PROSPERITY & SECURITY
By Dr. Lim Poh Ann
Prosperity is the prevailing theme, especially during the Chinese New Year. Caught up in its festive mood, Chinese Christians often wish one another a new year filled with peace and prosperity.
There is nothing wrong with wishing “A Happy and Prosperous New Year” as it is a socially acceptable greeting akin to what John wrote: “Beloved, I pray that in all respects you may prosper and be in good health, just as your soul prospers” (3 John 2).
Certainly, there is no inherent virtue in poverty. And we, in our right mind, would not wish that our family or friends remain poor like a church mouse.
But a rethink is needed. Is this emphasis on prosperity, which is ingrained in Chinese culture, correct in light of biblical teaching? As believers, how much significance should we attach to prosperity?
Wealth is positive in many ways. It protects us from danger and ill health, and lets us live in secure, guarded and gated homes. With wealth, we can afford insurance, more nutritious food and better healthcare; and have opportunities to pursue tertiary studies and wider options for work and leisure. Going overseas for holidays, not possible if we are poor, may help us to manage stress and improve our health. After all, a rich man’s wealth is his fortress, the ruin of the poor is their poverty (Proverbs 10:15).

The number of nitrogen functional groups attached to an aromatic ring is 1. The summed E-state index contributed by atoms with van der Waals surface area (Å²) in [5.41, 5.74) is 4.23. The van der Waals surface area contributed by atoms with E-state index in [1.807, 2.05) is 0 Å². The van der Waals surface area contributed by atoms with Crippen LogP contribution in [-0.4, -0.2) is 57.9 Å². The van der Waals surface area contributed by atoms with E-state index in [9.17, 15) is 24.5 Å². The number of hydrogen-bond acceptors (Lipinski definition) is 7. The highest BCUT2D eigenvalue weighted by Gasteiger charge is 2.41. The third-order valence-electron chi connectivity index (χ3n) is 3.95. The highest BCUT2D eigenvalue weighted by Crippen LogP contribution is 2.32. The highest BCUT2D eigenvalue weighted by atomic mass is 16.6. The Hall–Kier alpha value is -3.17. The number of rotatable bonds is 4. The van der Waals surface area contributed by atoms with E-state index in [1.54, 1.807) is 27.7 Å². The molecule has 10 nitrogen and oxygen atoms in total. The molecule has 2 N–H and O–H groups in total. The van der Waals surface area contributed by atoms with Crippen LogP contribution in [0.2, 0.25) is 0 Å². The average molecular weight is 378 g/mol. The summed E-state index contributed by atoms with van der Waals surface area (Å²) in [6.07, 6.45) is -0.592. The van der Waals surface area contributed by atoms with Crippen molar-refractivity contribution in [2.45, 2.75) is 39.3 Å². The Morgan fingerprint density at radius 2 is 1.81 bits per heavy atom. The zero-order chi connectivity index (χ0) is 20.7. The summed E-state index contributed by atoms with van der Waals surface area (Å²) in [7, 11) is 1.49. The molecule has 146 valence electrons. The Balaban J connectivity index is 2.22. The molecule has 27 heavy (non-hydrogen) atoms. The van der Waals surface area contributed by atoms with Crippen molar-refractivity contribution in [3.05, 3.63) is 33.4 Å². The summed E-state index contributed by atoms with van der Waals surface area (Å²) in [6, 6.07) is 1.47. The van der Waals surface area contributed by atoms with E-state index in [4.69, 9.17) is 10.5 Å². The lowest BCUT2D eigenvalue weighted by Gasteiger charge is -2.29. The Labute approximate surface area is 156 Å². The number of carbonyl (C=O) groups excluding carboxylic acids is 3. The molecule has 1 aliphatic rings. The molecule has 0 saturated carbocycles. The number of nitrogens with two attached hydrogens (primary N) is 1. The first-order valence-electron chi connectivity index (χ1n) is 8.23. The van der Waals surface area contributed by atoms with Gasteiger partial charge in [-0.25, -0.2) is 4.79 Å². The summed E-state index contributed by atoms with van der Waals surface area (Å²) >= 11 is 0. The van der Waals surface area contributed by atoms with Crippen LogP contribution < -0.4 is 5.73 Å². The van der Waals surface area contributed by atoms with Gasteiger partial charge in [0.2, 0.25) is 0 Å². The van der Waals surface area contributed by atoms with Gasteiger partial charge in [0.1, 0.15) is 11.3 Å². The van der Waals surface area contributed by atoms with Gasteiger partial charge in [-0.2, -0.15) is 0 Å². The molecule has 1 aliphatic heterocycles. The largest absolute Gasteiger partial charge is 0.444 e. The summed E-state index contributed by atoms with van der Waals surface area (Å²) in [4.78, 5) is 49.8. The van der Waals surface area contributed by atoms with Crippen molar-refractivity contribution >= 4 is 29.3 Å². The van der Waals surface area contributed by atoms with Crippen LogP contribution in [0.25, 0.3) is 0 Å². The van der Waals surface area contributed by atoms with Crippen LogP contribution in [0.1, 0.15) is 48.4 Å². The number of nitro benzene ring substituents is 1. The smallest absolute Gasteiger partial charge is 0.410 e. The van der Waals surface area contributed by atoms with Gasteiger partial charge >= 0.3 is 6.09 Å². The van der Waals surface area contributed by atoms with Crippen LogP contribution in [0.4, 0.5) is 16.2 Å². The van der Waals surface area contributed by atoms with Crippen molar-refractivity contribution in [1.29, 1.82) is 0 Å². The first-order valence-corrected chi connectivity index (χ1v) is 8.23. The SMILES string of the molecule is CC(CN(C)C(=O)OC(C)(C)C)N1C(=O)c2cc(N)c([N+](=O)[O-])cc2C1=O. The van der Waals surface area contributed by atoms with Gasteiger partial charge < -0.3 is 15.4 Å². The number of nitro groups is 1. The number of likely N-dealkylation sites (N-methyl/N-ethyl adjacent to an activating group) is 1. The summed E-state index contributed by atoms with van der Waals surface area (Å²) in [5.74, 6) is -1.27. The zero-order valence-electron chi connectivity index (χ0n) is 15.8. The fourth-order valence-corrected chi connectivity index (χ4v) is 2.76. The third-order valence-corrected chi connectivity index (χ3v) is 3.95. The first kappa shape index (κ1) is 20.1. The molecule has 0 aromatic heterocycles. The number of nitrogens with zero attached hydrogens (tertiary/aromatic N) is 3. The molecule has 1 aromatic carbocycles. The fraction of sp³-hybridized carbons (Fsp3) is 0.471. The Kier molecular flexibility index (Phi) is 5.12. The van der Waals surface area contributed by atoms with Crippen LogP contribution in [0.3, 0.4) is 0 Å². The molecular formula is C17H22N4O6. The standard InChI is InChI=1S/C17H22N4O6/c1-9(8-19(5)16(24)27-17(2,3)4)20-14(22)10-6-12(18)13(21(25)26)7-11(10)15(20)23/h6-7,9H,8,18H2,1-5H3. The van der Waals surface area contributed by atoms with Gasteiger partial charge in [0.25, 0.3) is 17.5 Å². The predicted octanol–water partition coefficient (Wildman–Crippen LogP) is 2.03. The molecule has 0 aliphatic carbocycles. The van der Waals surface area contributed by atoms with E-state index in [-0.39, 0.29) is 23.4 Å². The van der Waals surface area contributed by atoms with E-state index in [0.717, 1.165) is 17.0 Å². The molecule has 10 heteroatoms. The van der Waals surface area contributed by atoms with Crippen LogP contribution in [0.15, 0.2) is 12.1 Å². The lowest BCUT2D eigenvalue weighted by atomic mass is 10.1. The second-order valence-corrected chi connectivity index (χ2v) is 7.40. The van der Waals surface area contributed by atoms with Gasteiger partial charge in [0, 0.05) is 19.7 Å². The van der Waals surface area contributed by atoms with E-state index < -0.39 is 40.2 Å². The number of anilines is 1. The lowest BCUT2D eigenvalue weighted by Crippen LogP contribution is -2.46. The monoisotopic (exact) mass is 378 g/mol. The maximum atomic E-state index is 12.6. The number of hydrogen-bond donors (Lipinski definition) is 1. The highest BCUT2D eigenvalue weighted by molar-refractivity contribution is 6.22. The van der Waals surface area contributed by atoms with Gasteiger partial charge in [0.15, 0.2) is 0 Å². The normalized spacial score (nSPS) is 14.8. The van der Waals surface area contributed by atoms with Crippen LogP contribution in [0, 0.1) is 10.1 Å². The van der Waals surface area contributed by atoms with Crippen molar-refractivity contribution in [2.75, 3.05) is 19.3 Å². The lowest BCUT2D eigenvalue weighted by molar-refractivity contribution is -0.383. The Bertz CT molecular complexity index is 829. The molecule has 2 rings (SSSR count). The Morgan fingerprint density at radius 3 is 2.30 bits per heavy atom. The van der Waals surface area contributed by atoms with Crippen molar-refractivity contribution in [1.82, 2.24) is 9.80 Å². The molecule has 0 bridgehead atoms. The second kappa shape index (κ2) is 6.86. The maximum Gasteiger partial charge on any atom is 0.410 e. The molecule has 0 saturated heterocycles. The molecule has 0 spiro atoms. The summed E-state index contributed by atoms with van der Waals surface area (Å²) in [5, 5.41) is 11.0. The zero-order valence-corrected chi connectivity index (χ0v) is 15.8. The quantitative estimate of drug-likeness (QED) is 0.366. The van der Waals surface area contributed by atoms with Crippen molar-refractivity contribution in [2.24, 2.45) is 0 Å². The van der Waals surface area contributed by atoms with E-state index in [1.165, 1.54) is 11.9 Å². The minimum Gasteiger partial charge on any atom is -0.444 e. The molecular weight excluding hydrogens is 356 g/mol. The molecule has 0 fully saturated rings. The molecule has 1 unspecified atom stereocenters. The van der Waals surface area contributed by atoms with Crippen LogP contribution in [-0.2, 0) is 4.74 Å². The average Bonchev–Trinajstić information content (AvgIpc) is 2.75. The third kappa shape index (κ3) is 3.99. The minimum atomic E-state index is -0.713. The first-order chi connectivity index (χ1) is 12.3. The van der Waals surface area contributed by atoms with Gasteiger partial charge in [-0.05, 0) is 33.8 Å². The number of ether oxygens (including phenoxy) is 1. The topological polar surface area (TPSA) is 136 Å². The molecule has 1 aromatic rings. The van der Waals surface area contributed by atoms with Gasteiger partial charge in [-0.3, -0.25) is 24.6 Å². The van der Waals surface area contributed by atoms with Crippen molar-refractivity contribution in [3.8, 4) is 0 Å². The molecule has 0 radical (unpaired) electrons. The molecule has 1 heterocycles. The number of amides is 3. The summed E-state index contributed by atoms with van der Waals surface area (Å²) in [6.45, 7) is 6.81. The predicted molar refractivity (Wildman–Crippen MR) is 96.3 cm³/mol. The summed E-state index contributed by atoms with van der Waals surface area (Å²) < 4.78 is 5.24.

But if he is haughty and thinks there is absolute security in wealth, he is wrong. To cling to prosperity as our security blanket is unwise.
DON’T BE A FOOL
In the Parable of the Rich Fool (Luke 12:16-21), Christ warns of the danger of attaching too much importance to wealth. Following a bumper harvest, a rich man decided to tear down his barns and build bigger ones. He told himself, “Soul, you have many goods laid up for many years to come; take your ease, eat, drink and be merry.” But God told him, “You fool! This very night your soul is required of you; now who will own what you have prepared?” Self-centered and covetous, he failed to realise that wealth loses its value upon a person’s death. This reminds me of those who keep on accumulating freehold property, not realising that they themselves are “leasehold”.